Picture an artisan loaf. It might be a round boule or oval-shaped bâtard, dark brown or slightly charred, score marks decorating the crust, and an open crevice where a hot oven spring has burst open the loaf.
A flour-dusted artisan baker passes this beautiful flour-dusted loaf to you. Maybe it’s still warm, smelling heady and fresh.
That’s what many people picture. But it’s no longer always the case.
Artisan bread has turned a corner
The Bread Lab Collective, a U.S.-based “think tank” of modern bread makers, has made a bit of a splash over the past year with a formula it calls the “Approachable Loaf.”
It’s a soft, whole wheat loaf made in a bread pan, sliced, and wrapped in a plastic bag. It looks like many of the packages in the bread aisle of your supermarket.
The difference is it’s made with at least 60% whole wheat flour — real whole wheat — and preferably 100%.
In a recent New York Times article, baker Blair Marvin said all her preconceived notions of good bread didn’t matter. If her own kids preferred eating sifted white bread laced with preservatives, something had to give.
She and her bakery developed a version of the Approachable Loaf called “Vermont Redeemer Bread” after a local variety of wheat. The bakery produces hundreds of these loaves a week and sells them at nearby grocery stores and supermarkets.
“Everybody should have access to healthy food,” she says in the New York Times article. “We’re trying to make something recognizable to the general population. It’s a way of getting real bread into people’s diets.”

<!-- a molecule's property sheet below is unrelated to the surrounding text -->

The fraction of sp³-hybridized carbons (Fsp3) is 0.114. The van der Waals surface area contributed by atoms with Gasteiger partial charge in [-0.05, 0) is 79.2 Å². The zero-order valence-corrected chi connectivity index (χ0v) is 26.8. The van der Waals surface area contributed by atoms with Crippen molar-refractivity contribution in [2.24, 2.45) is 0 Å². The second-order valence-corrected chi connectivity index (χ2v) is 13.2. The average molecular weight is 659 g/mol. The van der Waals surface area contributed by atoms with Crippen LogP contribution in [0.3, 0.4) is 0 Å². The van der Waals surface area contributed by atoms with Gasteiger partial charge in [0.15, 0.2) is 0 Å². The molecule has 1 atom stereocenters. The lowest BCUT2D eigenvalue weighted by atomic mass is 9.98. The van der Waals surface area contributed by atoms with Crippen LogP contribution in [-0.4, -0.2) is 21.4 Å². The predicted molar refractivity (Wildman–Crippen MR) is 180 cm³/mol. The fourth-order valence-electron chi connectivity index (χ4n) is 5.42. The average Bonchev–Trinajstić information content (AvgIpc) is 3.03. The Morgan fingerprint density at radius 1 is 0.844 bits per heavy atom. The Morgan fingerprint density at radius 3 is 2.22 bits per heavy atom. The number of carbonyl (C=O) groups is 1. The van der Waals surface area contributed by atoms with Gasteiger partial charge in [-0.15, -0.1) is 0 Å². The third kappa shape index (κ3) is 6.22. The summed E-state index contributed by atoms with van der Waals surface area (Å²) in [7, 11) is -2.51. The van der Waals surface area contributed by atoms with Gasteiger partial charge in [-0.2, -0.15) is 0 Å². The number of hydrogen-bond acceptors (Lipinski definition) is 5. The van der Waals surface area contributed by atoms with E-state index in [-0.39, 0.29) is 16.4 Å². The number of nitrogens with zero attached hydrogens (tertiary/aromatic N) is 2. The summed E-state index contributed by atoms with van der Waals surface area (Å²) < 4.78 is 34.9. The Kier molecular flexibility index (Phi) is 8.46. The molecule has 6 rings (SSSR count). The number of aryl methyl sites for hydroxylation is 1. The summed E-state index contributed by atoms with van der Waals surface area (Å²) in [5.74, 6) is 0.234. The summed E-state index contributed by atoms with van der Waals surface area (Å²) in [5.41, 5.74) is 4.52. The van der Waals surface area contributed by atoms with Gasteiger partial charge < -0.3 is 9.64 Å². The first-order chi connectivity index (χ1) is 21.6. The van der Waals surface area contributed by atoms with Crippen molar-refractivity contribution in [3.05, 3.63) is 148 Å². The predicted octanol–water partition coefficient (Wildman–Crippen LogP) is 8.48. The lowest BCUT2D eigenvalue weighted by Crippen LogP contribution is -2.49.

Response to widespread indifference
The Bread Lab Collective developed Approachable Bread in response to widespread indifference to nutritious, hand-made loaves. Making healthy bread that looks like store-bought might change some minds.
The criteria they set for their new formula included:
The bread must be baked in a pan and sliced.
It should contain no more than seven ingredients.
No non-food, such as chemicals and preservatives.
It should consist of at least 60% whole wheat—preferably 100%.
It should be priced under $6 per loaf.
Ten cents of every loaf sold returns to The Bread Lab to support further research of other whole grain products.
In Canada, bread labels that claim to be 100% Whole Wheat can list their primary ingredient, “Whole-grain whole wheat flour including the germ.” But you know when you feel the loaf that something isn’t right. It has the soft, airy touch of Wonder Bread. How can it be 100% whole wheat.
The flour used in most “store-bought loaves” has much of the bran and germ sifted out of the grain, the most nutritious parts. But an industrial bakery can still call it whole wheat if it adds some of brand and germ back into the flour. Thus, “Whole grain whole wheat, including the germ.”
Tip of the hat to the Bread Lab
But let’s tip our hats to the Bread Lab, which identifies whole grain bread as being made with flour in which the whole kernel goes into the mill, and the whole kernel comes out of the mill (in flour form).” In other words, nothing is sifted out then added back in later. It is whole, unmodified flour.
That makes more sense to me than this industrial baking chicanery. The Approachable Loaf is the real deal.